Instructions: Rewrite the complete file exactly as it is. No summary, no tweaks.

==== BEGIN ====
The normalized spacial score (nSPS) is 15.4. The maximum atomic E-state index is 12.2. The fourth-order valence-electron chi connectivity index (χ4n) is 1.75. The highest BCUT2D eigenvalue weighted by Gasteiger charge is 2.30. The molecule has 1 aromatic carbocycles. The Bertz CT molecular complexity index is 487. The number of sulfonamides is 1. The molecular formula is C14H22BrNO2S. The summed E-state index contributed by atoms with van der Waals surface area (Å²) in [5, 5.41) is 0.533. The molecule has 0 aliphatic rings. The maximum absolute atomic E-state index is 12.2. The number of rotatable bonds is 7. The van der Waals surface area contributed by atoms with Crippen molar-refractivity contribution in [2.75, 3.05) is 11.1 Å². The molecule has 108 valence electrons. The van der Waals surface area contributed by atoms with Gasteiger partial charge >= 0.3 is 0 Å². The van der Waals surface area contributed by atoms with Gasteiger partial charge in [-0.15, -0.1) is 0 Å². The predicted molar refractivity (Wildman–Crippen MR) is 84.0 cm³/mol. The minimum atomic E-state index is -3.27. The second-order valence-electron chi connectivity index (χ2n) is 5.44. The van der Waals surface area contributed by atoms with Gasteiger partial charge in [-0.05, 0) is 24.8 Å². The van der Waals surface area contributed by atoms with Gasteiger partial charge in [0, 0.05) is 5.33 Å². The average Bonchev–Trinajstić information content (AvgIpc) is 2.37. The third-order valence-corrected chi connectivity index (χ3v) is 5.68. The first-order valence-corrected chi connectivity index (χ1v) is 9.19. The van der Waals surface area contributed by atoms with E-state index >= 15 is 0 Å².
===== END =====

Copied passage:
The normalized spacial score (nSPS) is 15.4. The maximum atomic E-state index is 12.2. The fourth-order valence-electron chi connectivity index (χ4n) is 1.75. The highest BCUT2D eigenvalue weighted by Gasteiger charge is 2.30. The molecule has 1 aromatic carbocycles. The Bertz CT molecular complexity index is 487. The number of sulfonamides is 1. The molecular formula is C14H22BrNO2S. The summed E-state index contributed by atoms with van der Waals surface area (Å²) in [5, 5.41) is 0.533. The molecule has 0 aliphatic rings. The maximum absolute atomic E-state index is 12.2. The number of rotatable bonds is 7. The van der Waals surface area contributed by atoms with Crippen molar-refractivity contribution in [2.75, 3.05) is 11.1 Å². The molecule has 108 valence electrons. The van der Waals surface area contributed by atoms with Gasteiger partial charge >= 0.3 is 0 Å². The van der Waals surface area contributed by atoms with Gasteiger partial charge in [-0.15, -0.1) is 0 Å². The predicted molar refractivity (Wildman–Crippen MR) is 84.0 cm³/mol. The minimum atomic E-state index is -3.27. The second-order valence-electron chi connectivity index (χ2n) is 5.44. The van der Waals surface area contributed by atoms with Gasteiger partial charge in [-0.05, 0) is 24.8 Å². The van der Waals surface area contributed by atoms with Gasteiger partial charge in [0, 0.05) is 5.33 Å². The average Bonchev–Trinajstić information content (AvgIpc) is 2.37. The third-order valence-corrected chi connectivity index (χ3v) is 5.68. The first-order valence-corrected chi connectivity index (χ1v) is 9.19. The van der Waals surface area contributed by atoms with E-state index >= 15 is 0 Å².